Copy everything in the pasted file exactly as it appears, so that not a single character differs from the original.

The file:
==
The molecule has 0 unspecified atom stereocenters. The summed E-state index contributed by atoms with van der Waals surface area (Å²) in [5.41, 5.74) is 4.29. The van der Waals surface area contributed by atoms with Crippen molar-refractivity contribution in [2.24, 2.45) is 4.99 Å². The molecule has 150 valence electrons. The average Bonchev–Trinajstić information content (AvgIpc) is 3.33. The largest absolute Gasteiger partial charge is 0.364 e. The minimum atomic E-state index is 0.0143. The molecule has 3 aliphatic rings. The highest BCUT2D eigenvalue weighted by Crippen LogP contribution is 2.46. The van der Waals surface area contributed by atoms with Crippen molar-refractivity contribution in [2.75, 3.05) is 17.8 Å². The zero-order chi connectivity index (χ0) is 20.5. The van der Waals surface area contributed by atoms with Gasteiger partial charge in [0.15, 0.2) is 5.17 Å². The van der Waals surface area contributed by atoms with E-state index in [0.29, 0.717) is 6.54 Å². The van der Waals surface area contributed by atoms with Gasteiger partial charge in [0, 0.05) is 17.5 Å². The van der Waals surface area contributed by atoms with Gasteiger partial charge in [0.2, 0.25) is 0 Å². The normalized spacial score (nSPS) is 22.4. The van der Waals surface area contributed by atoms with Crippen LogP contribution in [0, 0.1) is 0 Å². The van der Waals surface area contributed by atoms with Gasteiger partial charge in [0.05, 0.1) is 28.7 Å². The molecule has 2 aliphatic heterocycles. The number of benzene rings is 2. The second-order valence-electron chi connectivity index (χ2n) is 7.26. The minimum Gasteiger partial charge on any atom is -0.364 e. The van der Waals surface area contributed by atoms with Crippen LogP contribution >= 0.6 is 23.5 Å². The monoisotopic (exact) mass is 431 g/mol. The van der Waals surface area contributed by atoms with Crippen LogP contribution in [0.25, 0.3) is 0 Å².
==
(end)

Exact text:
The molecule has 0 unspecified atom stereocenters. The summed E-state index contributed by atoms with van der Waals surface area (Å²) in [5.41, 5.74) is 4.29. The van der Waals surface area contributed by atoms with Crippen molar-refractivity contribution in [2.24, 2.45) is 4.99 Å². The molecule has 150 valence electrons. The average Bonchev–Trinajstić information content (AvgIpc) is 3.33. The largest absolute Gasteiger partial charge is 0.364 e. The minimum atomic E-state index is 0.0143. The molecule has 3 aliphatic rings. The highest BCUT2D eigenvalue weighted by Crippen LogP contribution is 2.46. The van der Waals surface area contributed by atoms with Crippen molar-refractivity contribution in [2.75, 3.05) is 17.8 Å². The zero-order chi connectivity index (χ0) is 20.5. The van der Waals surface area contributed by atoms with Gasteiger partial charge in [0.15, 0.2) is 5.17 Å². The van der Waals surface area contributed by atoms with E-state index in [0.29, 0.717) is 6.54 Å². The van der Waals surface area contributed by atoms with Gasteiger partial charge in [0, 0.05) is 17.5 Å². The van der Waals surface area contributed by atoms with Gasteiger partial charge in [0.2, 0.25) is 0 Å². The normalized spacial score (nSPS) is 22.4. The van der Waals surface area contributed by atoms with Crippen LogP contribution in [0, 0.1) is 0 Å². The van der Waals surface area contributed by atoms with Gasteiger partial charge in [0.05, 0.1) is 28.7 Å². The molecule has 2 aliphatic heterocycles. The number of benzene rings is 2. The second-order valence-electron chi connectivity index (χ2n) is 7.26. The minimum Gasteiger partial charge on any atom is -0.364 e. The van der Waals surface area contributed by atoms with Crippen LogP contribution >= 0.6 is 23.5 Å². The monoisotopic (exact) mass is 431 g/mol. The van der Waals surface area contributed by atoms with Crippen LogP contribution in [0.25, 0.3) is 0 Å².